Demise of bees identified

A reduction in the number of farmland birds in some European countries is being attributed to insecticides which are also claimed to have caused massive bee deaths globally, according to new research.

Ireland has seen a decline in such birds since the 1970s — probably mirroring a 40% drop across Europe — with loss of habitat and intensive farming being blamed. Increased use of pesticides has also been recognised as a factor in the bird decline. But, research demonstrates for the knock-on effects to other species of insecticides known to harm bees. This follows a previous finding that food production is threatened.

A two-year, EU ban on three insecticides — known as neonicotinoids — began at the end of 2013, but the suspected knock-on effects on other species have not been shown until recently. Unlike other pesticides these chemicals penetrate leaves, roots and stems, as well as pollen and nectar.

Research published in the leading journal, Nature, has revealed data from the Netherlands showing that bird populations fell most in those areas where neonicotinoid pollution was highest. Starlings, tree sparrows and swallows were among the most affected.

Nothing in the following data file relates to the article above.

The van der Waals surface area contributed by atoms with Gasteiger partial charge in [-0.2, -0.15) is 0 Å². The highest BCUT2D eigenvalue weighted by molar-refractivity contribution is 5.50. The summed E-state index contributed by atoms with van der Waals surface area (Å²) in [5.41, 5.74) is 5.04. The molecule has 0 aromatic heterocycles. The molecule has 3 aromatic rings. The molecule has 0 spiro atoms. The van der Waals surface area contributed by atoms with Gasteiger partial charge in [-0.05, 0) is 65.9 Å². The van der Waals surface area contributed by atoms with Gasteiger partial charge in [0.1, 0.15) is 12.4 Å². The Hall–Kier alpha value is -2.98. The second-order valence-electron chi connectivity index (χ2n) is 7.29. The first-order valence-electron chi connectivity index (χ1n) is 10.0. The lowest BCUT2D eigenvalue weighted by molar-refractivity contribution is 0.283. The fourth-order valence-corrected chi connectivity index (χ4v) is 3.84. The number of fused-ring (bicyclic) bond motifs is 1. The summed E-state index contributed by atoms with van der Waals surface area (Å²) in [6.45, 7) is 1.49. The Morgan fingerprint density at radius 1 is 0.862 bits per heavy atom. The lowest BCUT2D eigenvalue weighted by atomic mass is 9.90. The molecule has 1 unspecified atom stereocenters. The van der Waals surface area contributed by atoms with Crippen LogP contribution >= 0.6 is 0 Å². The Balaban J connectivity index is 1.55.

Upwards of 95% of neonicotinoids applied to crops end up in the wider environment, killing the insects the birds rely on for food, particularly when raising chicks.

The researchers, led by Hans de Kroon, an ecologist at Radboud University, in the Netherlands, examined other possible reasons for the bird declines seen during the study period of 2003 to 2010, including intensification of farming. But high pollution by a neonicotinoid was by far the largest factor.

Mr de Kroon described the findings as surprising and disturbing and said water containing a neonicotinoid led to a 30% fall in bird numbers over 10 years, but some water had contamination levels 50 times higher. Just as barn owls which eat poisoned rats die themselves, highly toxic substances that kill insects lead to declines in things that eat insects such as birds, bats and hedgehogs.

Meanwhile, further research showing that neonicotinoids damage affects the natural ability of bees to collect food has been published in the Functional Ecology journal. Tiny tags used to track bees found those exposed to the insecticide gathered less pollen. Bayer, the multi-national chemical corporation, has started legal proceedings challenging the EU ban and restrictions in Ontario, Canada, which limit neonicotinoid use by 80%.

Bayer has claimed there’s no substantiated evidence of indirect effects on birds. It says it is working with the Dutch authorities and agricultural stakeholders to ensure the safe use of crop protection products.


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